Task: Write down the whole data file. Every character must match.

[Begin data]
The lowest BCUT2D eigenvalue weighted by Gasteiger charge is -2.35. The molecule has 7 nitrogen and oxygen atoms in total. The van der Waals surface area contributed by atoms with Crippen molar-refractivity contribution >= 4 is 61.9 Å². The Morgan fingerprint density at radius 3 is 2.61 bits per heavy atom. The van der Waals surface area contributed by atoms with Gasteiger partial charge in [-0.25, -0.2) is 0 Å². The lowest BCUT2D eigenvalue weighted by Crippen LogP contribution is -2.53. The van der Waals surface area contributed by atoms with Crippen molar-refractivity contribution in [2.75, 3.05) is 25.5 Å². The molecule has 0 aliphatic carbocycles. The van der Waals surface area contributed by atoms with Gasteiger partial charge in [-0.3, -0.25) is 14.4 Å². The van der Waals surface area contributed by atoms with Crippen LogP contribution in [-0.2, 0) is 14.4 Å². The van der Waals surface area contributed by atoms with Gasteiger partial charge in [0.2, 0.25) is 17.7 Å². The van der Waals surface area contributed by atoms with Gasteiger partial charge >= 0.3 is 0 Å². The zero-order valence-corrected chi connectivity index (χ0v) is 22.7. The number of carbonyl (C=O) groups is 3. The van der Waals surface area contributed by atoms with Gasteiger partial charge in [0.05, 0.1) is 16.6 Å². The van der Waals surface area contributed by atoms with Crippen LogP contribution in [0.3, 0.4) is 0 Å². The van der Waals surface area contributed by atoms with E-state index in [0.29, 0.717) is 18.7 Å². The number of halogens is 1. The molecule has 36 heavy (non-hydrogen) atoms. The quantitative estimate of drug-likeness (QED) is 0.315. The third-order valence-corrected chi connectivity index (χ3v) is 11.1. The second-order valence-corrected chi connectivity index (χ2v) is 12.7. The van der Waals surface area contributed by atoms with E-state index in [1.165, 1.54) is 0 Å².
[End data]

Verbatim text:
The lowest BCUT2D eigenvalue weighted by Gasteiger charge is -2.35. The molecule has 7 nitrogen and oxygen atoms in total. The van der Waals surface area contributed by atoms with Crippen molar-refractivity contribution >= 4 is 61.9 Å². The Morgan fingerprint density at radius 3 is 2.61 bits per heavy atom. The van der Waals surface area contributed by atoms with Gasteiger partial charge in [-0.25, -0.2) is 0 Å². The lowest BCUT2D eigenvalue weighted by Crippen LogP contribution is -2.53. The van der Waals surface area contributed by atoms with Crippen molar-refractivity contribution in [2.75, 3.05) is 25.5 Å². The molecule has 0 aliphatic carbocycles. The van der Waals surface area contributed by atoms with Gasteiger partial charge in [-0.3, -0.25) is 14.4 Å². The van der Waals surface area contributed by atoms with Crippen LogP contribution in [-0.2, 0) is 14.4 Å². The van der Waals surface area contributed by atoms with Gasteiger partial charge in [0.2, 0.25) is 17.7 Å². The van der Waals surface area contributed by atoms with Gasteiger partial charge >= 0.3 is 0 Å². The zero-order valence-corrected chi connectivity index (χ0v) is 22.7. The number of carbonyl (C=O) groups is 3. The van der Waals surface area contributed by atoms with Gasteiger partial charge in [0.05, 0.1) is 16.6 Å². The van der Waals surface area contributed by atoms with Crippen LogP contribution in [0.3, 0.4) is 0 Å². The van der Waals surface area contributed by atoms with E-state index in [0.29, 0.717) is 18.7 Å². The number of halogens is 1. The molecule has 36 heavy (non-hydrogen) atoms. The quantitative estimate of drug-likeness (QED) is 0.315. The third-order valence-corrected chi connectivity index (χ3v) is 11.1. The second-order valence-corrected chi connectivity index (χ2v) is 12.7. The van der Waals surface area contributed by atoms with E-state index in [1.165, 1.54) is 0 Å².